Employment opportunities in Australia for educational researchers: A review of recent advertisements
Alderman, Lyn (2007) Employment opportunities in Australia for educational researchers: A review of recent advertisements. In AARE 2007 Focus Conference, Australian Association for Research In Education (AARE), Canberra, Australia.
The Australian Association for Research in Education (AARE) by promoting the conference theme has identified a need to be more proactive to ensure growth in the number of educational researchers. Within the Higher Education sector there are a number of methods used to encourage interest in a particular area, and these include policy, funding, sponsorship, employment and scholarships. There are three types of employment for academics: Research, Lecturing and Teaching and Learning and two types of scholarships: either students self-identify the topic or topics are targeted with associated funding. The aim of this study is to review the academic positions and targeted scholarships of Australian Universities and research organisations gathered from advertisements in a national newspaper. This will establish a baseline of recent practice from July to December, 2006 and identify opportunities for researchers in all Disciplines and specifically in education. Results reveal the two main groups for academics are Research and Lecturing, with a small number in Teaching and Learning. Although the Education Discipline is well represented overall (3rd in 12 Disciplines after Health and Science) in terms of research opportunities education then moves to 10th position. A further significant finding is the highly contractual nature of research versus the more stable, tenured environment for lecturing. There are a number of implications arising from this short study. Firstly, the Discipline of Education as a targeted area for research alone is significantly under-represented in the advertised positions but is well represented in lecturing where the role always requires teaching and research. Thus it seems the amount of time devoted to research by academics in the education Discipline is significantly lower than for health or science. Secondly, there are few industry/Government targeted scholarships in the education Discipline therefore any growth in numbers of educational researchers through postgraduate study is not expanded by funding to meet identified needs. In conclusion AARE, an association interested in promoting the growth of educational research, has an obvious need to encourage and review the outcomes of this study and perhaps adopt some of the successful strategies employed by other Disciplines to improve the opportunities for educational researchers in the future.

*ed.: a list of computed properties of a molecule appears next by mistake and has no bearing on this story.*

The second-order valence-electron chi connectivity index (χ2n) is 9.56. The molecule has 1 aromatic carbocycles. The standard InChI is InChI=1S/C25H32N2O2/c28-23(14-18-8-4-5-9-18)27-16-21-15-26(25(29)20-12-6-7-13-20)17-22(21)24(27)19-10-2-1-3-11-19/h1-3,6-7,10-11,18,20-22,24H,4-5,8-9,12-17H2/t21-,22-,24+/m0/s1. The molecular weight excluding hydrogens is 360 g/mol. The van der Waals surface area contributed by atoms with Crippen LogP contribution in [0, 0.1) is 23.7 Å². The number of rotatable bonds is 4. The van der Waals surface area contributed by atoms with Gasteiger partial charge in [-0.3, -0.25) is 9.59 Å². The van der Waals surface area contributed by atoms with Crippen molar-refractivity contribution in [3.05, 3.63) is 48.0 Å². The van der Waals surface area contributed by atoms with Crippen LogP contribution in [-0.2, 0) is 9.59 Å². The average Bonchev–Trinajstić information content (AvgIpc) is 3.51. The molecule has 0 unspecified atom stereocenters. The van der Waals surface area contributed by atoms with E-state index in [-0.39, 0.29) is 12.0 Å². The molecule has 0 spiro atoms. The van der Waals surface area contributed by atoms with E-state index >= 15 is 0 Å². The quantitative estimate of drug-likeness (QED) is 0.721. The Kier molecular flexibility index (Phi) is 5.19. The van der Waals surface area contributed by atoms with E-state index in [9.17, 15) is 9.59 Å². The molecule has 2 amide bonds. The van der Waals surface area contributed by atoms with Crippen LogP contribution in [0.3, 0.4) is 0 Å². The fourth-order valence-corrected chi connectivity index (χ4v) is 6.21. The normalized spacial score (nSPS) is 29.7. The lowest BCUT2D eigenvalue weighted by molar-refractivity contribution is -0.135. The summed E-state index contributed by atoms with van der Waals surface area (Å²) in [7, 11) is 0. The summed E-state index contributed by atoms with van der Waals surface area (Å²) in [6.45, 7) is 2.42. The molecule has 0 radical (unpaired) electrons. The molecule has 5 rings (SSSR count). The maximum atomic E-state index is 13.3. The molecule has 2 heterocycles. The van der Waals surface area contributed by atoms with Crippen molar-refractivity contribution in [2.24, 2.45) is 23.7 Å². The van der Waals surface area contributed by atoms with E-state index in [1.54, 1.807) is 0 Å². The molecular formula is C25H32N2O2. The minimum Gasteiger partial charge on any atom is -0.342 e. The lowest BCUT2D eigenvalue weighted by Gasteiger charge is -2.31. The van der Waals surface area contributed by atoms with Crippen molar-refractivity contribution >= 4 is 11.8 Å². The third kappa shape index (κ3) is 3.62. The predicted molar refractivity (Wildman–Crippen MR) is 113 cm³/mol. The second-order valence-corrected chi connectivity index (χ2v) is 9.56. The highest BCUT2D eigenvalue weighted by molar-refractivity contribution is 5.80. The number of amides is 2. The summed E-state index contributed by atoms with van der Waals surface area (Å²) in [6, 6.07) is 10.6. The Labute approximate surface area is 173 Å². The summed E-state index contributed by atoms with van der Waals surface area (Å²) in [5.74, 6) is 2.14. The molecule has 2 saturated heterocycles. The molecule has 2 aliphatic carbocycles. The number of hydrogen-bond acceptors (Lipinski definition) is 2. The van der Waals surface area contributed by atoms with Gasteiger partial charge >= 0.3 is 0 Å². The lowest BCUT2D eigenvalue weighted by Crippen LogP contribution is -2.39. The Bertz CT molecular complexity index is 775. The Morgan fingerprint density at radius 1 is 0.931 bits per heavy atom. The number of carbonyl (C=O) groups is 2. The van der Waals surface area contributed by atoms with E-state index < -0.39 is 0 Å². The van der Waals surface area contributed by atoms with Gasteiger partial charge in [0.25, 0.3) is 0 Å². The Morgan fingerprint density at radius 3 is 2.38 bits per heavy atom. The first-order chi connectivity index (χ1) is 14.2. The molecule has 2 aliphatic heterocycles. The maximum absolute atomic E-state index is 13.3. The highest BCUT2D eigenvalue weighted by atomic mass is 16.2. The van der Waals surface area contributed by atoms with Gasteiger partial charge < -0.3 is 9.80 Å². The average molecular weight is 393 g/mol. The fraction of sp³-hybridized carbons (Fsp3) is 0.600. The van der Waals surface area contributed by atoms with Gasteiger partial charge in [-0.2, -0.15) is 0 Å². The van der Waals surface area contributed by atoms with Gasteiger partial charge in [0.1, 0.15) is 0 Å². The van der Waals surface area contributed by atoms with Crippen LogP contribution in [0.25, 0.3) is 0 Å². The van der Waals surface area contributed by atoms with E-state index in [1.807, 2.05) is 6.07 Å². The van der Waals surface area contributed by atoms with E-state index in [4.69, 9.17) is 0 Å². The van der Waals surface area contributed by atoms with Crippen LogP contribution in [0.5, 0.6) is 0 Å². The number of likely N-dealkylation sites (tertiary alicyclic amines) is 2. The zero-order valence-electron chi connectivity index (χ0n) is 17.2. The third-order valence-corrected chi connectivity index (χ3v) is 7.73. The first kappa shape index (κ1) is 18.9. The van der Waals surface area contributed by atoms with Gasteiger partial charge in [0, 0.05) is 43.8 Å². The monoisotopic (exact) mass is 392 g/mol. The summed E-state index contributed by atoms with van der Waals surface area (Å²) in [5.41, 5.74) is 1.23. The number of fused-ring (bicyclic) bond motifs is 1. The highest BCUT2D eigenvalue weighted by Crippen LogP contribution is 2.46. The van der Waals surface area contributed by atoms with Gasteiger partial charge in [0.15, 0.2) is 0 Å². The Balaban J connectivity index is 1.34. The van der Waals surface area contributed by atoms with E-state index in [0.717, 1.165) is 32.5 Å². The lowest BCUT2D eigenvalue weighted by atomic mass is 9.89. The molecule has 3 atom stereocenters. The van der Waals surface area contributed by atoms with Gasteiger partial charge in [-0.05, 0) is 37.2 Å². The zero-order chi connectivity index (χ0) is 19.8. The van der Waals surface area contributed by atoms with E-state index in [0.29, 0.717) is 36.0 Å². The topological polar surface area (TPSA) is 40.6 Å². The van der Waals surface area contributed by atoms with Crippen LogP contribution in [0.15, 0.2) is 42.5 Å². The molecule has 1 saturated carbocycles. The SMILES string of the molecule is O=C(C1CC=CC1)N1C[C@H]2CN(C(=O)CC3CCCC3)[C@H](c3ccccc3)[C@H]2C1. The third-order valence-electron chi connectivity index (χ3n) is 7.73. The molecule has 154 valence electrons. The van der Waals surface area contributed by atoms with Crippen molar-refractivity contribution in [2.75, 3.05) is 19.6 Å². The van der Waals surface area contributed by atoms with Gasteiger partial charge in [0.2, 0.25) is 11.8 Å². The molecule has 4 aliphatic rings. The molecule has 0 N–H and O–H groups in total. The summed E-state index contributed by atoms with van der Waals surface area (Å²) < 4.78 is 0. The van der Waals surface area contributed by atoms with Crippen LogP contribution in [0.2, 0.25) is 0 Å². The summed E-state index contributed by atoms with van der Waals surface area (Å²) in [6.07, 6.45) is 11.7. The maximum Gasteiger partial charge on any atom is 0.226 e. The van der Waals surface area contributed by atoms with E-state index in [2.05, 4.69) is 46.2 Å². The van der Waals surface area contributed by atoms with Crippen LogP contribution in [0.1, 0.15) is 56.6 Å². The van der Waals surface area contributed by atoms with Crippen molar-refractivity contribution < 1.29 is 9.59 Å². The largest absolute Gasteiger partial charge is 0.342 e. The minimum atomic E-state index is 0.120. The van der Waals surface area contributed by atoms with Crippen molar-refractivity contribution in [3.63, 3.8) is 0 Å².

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|Item Type:||Conference Paper|
|Keywords:||academics, capacity building, higher education, pedagogy|
|Subjects:||Australian and New Zealand Standard Research Classification > EDUCATION (130000)|
Australian and New Zealand Standard Research Classification > EDUCATION (130000) > EDUCATION SYSTEMS (130100)
Australian and New Zealand Standard Research Classification > EDUCATION (130000) > EDUCATION SYSTEMS (130100) > Higher Education (130103)
|Divisions:||Current > QUT Faculties and Divisions > Chancellery|
|Copyright Owner:||Copyright 2007 Please consult the author.|
|Deposited On:||06 Nov 2012 09:26|
|Last Modified:||13 Jun 2013 01:16|
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